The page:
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Influence of female sex on long-term mortality after acute coronary syndromes treated by percutaneous coronary intervention: a cohort study of 7304 patients

Pain, Thomas E.a; Jones, Daniel A.a,b,c; Rathod, Krishnaraj S.a; Gallagher, Sean M.a,c; Knight, Charles J.a,c; Mathur, Anthonya,b,c; T. Rothman, Martina,c; Jain, Ajay K.a,c; Wragg, Andrewa,b,c

doi: 10.1097/MCA.0b013e32835d75f0
Pathophysiology and Natural History

Aim Female sex has been associated with worse outcome after percutaneous coronary intervention (PCI) for acute coronary syndromes (ACS). We assessed the influence of female sex on the long-term outcome of patients undergoing PCI for ACS. This included an unadjusted analysis and a fully-adjusted multivariate analysis including a propensity score.

Methods This was an observational cohort study involving 7304 patients who had PCI for ACS [ST-elevation myocardial infarction (STEMI), non-ST elevation (NSTE) ACS] between October 2003 and September 2010. We analysed the effect of female sex on outcome.

Results The primary end point was all-cause mortality, which was obtained from the UK Office of National Statistics at a median follow-up of 3.2 years (IQR: 1.5–4.6). Women were significantly older and had higher rates of diabetes mellitus compared with men. Over long-term follow-up, mortality was significantly higher in women with ACS compared with men; as a whole [all ACS: odds ratio (OR) 1.351, P<0.001] or when analysed by ACS type (NSTE ACS: OR 1.260, P=0.009; STEMI: OR 1.625, P<0.001). However, after adjustment using multivariate analysis, female sex was not an independent predictor of mortality in any ACS group (all ACS: OR 0.978, P=0.772; NSTE ACS: OR 0.954, P=0.603; STEMI: OR 1.081, P=0.567). This observation remained after the incorporation of a propensity score into the multivariate analysis [OR 0.95, 95% confidence interval 0.82–1.10].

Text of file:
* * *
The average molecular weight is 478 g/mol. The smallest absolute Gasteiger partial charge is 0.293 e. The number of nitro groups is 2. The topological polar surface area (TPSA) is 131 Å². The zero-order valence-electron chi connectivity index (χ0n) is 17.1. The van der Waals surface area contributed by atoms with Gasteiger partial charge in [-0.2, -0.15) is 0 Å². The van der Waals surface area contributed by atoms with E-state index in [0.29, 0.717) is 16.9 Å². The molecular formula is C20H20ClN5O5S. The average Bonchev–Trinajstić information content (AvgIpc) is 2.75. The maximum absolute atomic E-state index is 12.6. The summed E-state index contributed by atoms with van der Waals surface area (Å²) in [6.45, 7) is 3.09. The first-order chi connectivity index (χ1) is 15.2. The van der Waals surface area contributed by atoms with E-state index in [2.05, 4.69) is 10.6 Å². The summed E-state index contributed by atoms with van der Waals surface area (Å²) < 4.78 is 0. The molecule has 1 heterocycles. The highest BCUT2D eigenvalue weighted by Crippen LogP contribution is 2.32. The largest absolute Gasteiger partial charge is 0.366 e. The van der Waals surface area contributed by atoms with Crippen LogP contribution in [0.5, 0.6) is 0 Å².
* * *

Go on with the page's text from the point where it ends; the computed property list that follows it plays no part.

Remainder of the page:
Conclusion Women presenting with ACS were older and had more baseline comorbidities. Female sex, however, does not appear to be an independent risk factor for mortality in our cohort.

aDepartment of Cardiology, London Chest Hospital, Bart’s Health NHS Trust

bDepartment of Clinical Pharmacology, William Harvey Research Institute, Queen Mary University

cNIHR Cardiovascular Biomedical Research Unit, London Chest Hospital, London, UK

All work was carried out at the Department of Cardiology, London Chest Hospital, Bart’s Health NHS Trust.

Correspondence to Thomas E. Pain, MBChB, Department of Cardiology, London Chest Hospital, Bart’s Health NHS Trust, Bonner Road, London E2 9JX, UK Tel: +44 75 154 799 96; fax: +44 208 983 2402; e-mail:

Received October 4, 2012

Accepted November 25, 2012

© 2013 Wolters Kluwer Health | Lippincott Williams & Wilkins